The Toyota Prius was not the first hybrid vehicle on the U.S. market - that honor goes to the Honda Insight - but it is still the poster child of hybrids and electric technology overall. It has taken Toyota quite a while to make the jump from hybrid to all-electric and now it appears that it may not be going all in with all-electric.
The news comes as the company is launching its iQ EV small full electric vehicle, which was originally planned to sell thousands of units, but is now being reduced to a production run of just 100. The iQ EV, which sells as the Scion iQ in combustion engine form as the Toyota iQ in Europe and Asia, as well as the Aston Martin Cygnet in a fancied up version, will get a 47 kW electric motor and a driving range of "about" 53 miles. The range is a manufacturer estimate and could still drop in the EPA rating.
Even for an electric car, the range is disappointing and renders the car useless for most scenarios, even for local purpose. According to the Federal Highway Association, U.S. drivers cover an average of 13,476 miles per year, or 36 miles per day. So, on average, the iQ EV fits this scenario very well. However, while females appear do drive only 27 miles per day on average, males drive 43 miles per day, coming within 15 percent of their driving limit that day. Throw in an extra run to Target and you may be in trouble.
"The current capabilities of electric vehicles do not meet society’s needs, whether it may be the distance the cars can run, or the costs, or how it takes a long time to charge," said Toyota’s vice chairman Takeshi Uchiyamada. As a result, the company said it will be focusing on hybrids and only offer its RAV EV in a production run of 2,600 units. Of course, range and charging is a big deal for EVs - and even Tesla's $100,000+ S sedan with a range of 265 miles is not exactly what we would call a car to take across the country due to its charging time and available charging stations. However, with a range of just 53 miles, it does not take extensive business analysis to figure out that such a car will not sell in huge numbers.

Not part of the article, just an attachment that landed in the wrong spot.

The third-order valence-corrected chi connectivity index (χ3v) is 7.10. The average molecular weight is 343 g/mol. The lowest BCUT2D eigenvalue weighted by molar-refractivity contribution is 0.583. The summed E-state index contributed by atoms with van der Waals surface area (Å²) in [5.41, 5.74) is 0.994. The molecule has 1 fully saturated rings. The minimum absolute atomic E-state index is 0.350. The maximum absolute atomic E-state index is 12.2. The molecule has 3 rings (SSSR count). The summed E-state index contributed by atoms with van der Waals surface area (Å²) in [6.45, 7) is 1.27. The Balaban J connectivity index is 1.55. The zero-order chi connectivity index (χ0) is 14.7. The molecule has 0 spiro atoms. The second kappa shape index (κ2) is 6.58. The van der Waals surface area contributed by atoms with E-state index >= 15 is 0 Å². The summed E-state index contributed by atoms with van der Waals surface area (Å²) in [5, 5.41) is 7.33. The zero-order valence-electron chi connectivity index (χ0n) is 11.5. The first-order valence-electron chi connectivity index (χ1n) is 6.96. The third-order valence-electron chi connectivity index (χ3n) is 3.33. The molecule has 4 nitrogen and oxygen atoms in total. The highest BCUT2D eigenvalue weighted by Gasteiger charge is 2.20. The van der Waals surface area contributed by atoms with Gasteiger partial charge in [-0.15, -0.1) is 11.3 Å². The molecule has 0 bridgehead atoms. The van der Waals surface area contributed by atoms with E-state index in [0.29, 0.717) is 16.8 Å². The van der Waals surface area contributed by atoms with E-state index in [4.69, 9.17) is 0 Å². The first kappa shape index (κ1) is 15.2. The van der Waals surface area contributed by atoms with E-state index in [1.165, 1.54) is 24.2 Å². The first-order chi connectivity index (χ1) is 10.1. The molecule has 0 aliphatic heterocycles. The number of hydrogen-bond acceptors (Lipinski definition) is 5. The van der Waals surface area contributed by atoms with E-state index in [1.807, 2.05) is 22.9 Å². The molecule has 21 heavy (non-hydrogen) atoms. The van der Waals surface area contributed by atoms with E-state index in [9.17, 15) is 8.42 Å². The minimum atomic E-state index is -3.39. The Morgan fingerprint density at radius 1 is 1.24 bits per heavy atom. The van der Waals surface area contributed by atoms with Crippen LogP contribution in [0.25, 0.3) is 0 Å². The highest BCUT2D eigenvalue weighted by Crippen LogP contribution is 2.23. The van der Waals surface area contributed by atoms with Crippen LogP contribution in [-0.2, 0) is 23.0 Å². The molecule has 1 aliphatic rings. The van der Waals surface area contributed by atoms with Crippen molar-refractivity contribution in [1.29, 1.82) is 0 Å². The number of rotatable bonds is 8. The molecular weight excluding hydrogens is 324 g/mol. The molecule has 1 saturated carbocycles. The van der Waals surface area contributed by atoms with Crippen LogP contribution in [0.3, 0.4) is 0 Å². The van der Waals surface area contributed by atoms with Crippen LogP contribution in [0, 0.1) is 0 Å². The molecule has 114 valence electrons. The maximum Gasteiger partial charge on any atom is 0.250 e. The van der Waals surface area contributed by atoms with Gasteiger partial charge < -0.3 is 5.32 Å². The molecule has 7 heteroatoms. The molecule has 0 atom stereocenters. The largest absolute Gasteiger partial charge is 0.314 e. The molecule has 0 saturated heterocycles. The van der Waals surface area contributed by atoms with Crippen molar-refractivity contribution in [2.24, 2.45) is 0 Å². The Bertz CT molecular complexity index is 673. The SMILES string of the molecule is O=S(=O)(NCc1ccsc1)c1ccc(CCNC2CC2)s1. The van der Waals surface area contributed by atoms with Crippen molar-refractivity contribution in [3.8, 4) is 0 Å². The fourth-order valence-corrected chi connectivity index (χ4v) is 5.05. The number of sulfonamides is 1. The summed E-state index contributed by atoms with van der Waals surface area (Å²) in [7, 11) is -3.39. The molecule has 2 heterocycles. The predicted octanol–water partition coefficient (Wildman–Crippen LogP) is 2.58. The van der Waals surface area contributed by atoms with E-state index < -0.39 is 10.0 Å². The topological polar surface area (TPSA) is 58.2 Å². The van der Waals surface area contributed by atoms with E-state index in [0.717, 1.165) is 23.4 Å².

Add on to that the fact no one wants to pay for the infrastructure spending for gas station like charge stations and the fact that charging the battery is not quick. This limits range for many. If you live in a city, chances are you live in an apartment building. And if you live in an apartment building, there's no garage for you to park in. You're not gonna drive your car upstairs to plug it in overnight, or hang an extension cord out your window. EVs do not have a healthy infrastructure to work with.
Finally, people are simply skeptical. They're terrified of a high electric bill, not realizing that relative to their gas bill it will be equal if not lower (electricity per kWh to fully charge an EV like Toyota's is less than a full-tank of gas for a comparable car).
All this stuff combines to make EVs difficult to sell. They're expensive to build, and to sell them you have to make price them very low, therefore making for low profit margins. As a company, that's not gonna cut for shareholders. It may be worth it for regular people, or various special interests, those concerned about the environment, but in the end Toyota, like any other for-profit company, is going to make decisions that make them money. And this one doesn't seem to make much money. You can argue they should stick to it longer, but truth is that wouldn't work in the end. They aren't designed for going full-bore on EV projects, until EVs actually gain more favor with the general public.
i think you misread the article.. it has a range of 53 miles not a top speed of 53 miles.. one thing electric vehicles have over combustion engines is faster acceleration